NotesFAQContact Us
Search Tips
ERIC Number: ED221102
Record Type: RIE
Publication Date: 1981-Apr
Pages: 35
Abstractor: N/A
Reference Count: 0
Does Higher Education Reduce or Reproduce Social Class Differences? Schooling at Yale University, University of Connecticut, and University of New Haven, and Student Attitudes and Expectations Regarding Future Work.
Hoffnung, Robert J.; Sack, Allan L.
The issue of whether higher education reduces or reproduces structured social inequality was investigated by comparing the background, current educational experiences, and expectations regarding future work of freshmen and senior liberal arts students who attend upper, middle, and working class universities. Responses were received from 173 Yale University students, 179 University of Connecticut (U Conn) students, and 150 University of New Haven (UNH) students. The survey assessed family, educational, employment, and social class background. Students also evaluated the quality of their experiences at college and completed a 10-item Quality of Educational Life (QEL) Scale, along with questions designed to evaluate related aspects of university life, including living location and extracurricular activities. In addition a nine-item Quality of Future Work (QFW) Scale was completed, in which respondents described their future work situations in as much detail as possible. The data strongly confirm the view that the universities chosen serve student bodies from elite and nonelite family backgrounds, and that they also differ in the degree of self-direction and independence present in the occupational experiences of their fathers. While seniors reported greater leadership-oriented experience, the initial differences between the settings remained fairly constant over time, as inferred from cross-sectional data. Findings support the hypothesis that schooling tends to reproduce rather than to reduce (or increase) differences between student bodies and their orientations toward leadership and control in their future work. Questionnaire items and mean response scores are appended. (SW)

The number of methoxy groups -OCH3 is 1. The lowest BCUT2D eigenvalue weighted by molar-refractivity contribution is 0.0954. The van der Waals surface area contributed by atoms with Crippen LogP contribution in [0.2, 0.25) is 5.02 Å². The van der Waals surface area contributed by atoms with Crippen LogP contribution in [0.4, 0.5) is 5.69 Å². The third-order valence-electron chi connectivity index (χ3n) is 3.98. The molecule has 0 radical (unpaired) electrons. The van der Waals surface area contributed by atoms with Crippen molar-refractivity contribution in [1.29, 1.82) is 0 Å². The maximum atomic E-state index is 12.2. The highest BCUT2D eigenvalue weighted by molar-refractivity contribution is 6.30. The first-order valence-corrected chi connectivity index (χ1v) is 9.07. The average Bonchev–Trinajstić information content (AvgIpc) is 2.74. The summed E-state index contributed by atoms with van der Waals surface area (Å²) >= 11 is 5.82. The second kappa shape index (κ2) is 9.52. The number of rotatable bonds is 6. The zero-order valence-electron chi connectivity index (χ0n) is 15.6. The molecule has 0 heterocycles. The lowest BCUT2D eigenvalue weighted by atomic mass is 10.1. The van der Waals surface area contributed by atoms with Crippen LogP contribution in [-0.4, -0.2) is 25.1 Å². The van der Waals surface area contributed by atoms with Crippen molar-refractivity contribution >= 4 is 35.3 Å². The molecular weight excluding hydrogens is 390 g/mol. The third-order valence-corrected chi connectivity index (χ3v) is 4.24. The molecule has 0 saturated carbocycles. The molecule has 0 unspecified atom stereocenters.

Publication Type: Reports - Research; Speeches/Meeting Papers; Tests/Questionnaires
Education Level: N/A
Audience: N/A
Language: English
Sponsor: N/A
Authoring Institution: N/A
Identifiers: Elitism; University of Connecticut; University of New Haven CT; Yale University CT
Note: Paper presented at the Annual Meeting of the Eastern Psychological Association (New York, NY, April 1981).